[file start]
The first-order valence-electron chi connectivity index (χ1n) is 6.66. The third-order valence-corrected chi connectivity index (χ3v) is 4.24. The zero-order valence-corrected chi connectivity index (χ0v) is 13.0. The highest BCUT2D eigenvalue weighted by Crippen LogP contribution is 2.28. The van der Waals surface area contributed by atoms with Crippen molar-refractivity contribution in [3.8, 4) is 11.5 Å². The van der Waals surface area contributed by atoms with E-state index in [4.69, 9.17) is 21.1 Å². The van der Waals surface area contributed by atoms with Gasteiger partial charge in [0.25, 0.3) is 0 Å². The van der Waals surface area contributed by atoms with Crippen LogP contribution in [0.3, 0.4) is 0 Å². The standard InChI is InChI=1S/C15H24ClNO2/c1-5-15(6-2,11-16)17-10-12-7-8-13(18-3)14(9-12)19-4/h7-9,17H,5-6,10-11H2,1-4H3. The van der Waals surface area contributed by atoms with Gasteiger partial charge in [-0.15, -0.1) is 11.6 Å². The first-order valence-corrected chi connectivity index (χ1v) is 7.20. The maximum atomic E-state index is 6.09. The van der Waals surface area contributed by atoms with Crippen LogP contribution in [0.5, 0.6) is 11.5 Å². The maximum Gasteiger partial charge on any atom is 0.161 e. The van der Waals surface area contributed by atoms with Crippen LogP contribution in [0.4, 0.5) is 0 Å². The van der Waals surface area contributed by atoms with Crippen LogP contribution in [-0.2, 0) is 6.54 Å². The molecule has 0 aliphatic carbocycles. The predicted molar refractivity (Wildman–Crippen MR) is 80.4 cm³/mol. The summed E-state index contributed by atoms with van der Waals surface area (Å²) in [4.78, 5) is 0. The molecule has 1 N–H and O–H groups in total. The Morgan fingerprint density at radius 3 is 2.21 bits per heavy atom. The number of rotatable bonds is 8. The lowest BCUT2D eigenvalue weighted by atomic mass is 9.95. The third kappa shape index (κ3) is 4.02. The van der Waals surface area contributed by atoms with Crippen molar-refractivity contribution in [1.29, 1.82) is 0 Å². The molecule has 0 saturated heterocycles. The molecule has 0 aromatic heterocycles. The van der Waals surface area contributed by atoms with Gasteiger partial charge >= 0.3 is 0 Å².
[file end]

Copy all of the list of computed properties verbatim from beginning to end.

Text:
The first-order valence-electron chi connectivity index (χ1n) is 6.66. The third-order valence-corrected chi connectivity index (χ3v) is 4.24. The zero-order valence-corrected chi connectivity index (χ0v) is 13.0. The highest BCUT2D eigenvalue weighted by Crippen LogP contribution is 2.28. The van der Waals surface area contributed by atoms with Crippen molar-refractivity contribution in [3.8, 4) is 11.5 Å². The van der Waals surface area contributed by atoms with E-state index in [4.69, 9.17) is 21.1 Å². The van der Waals surface area contributed by atoms with Gasteiger partial charge in [0.25, 0.3) is 0 Å². The van der Waals surface area contributed by atoms with Crippen LogP contribution in [0.3, 0.4) is 0 Å². The standard InChI is InChI=1S/C15H24ClNO2/c1-5-15(6-2,11-16)17-10-12-7-8-13(18-3)14(9-12)19-4/h7-9,17H,5-6,10-11H2,1-4H3. The van der Waals surface area contributed by atoms with Gasteiger partial charge in [-0.15, -0.1) is 11.6 Å². The first-order valence-corrected chi connectivity index (χ1v) is 7.20. The maximum atomic E-state index is 6.09. The van der Waals surface area contributed by atoms with Crippen LogP contribution in [0.5, 0.6) is 11.5 Å². The maximum Gasteiger partial charge on any atom is 0.161 e. The van der Waals surface area contributed by atoms with Crippen LogP contribution in [0.4, 0.5) is 0 Å². The van der Waals surface area contributed by atoms with Crippen LogP contribution in [-0.2, 0) is 6.54 Å². The molecule has 0 aliphatic carbocycles. The predicted molar refractivity (Wildman–Crippen MR) is 80.4 cm³/mol. The summed E-state index contributed by atoms with van der Waals surface area (Å²) in [4.78, 5) is 0. The molecule has 1 N–H and O–H groups in total. The Morgan fingerprint density at radius 3 is 2.21 bits per heavy atom. The number of rotatable bonds is 8. The lowest BCUT2D eigenvalue weighted by atomic mass is 9.95. The third kappa shape index (κ3) is 4.02. The van der Waals surface area contributed by atoms with Crippen molar-refractivity contribution in [1.29, 1.82) is 0 Å². The molecule has 0 saturated heterocycles. The molecule has 0 aromatic heterocycles. The van der Waals surface area contributed by atoms with Gasteiger partial charge >= 0.3 is 0 Å².